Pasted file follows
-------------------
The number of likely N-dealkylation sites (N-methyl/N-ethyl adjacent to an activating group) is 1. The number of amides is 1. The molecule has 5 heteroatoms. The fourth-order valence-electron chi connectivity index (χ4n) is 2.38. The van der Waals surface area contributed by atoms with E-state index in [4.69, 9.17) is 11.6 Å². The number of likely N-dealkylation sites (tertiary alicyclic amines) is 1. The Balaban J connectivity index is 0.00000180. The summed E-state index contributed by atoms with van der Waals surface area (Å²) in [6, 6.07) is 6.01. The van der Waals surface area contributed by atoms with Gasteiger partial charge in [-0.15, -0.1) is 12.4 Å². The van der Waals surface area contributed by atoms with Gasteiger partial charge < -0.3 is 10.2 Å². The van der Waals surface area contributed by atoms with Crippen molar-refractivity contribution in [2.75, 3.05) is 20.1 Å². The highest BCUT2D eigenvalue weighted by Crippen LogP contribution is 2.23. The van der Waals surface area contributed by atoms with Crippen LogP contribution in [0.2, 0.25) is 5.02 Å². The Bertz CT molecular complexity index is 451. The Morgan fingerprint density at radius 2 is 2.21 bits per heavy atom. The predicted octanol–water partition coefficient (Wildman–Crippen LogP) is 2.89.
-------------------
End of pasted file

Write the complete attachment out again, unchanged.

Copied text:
The number of likely N-dealkylation sites (N-methyl/N-ethyl adjacent to an activating group) is 1. The number of amides is 1. The molecule has 5 heteroatoms. The fourth-order valence-electron chi connectivity index (χ4n) is 2.38. The van der Waals surface area contributed by atoms with E-state index in [4.69, 9.17) is 11.6 Å². The number of likely N-dealkylation sites (tertiary alicyclic amines) is 1. The Balaban J connectivity index is 0.00000180. The summed E-state index contributed by atoms with van der Waals surface area (Å²) in [6, 6.07) is 6.01. The van der Waals surface area contributed by atoms with Gasteiger partial charge in [-0.15, -0.1) is 12.4 Å². The van der Waals surface area contributed by atoms with Gasteiger partial charge < -0.3 is 10.2 Å². The van der Waals surface area contributed by atoms with Crippen molar-refractivity contribution in [2.75, 3.05) is 20.1 Å². The highest BCUT2D eigenvalue weighted by Crippen LogP contribution is 2.23. The van der Waals surface area contributed by atoms with Crippen LogP contribution in [0.2, 0.25) is 5.02 Å². The Bertz CT molecular complexity index is 451. The Morgan fingerprint density at radius 2 is 2.21 bits per heavy atom. The predicted octanol–water partition coefficient (Wildman–Crippen LogP) is 2.89.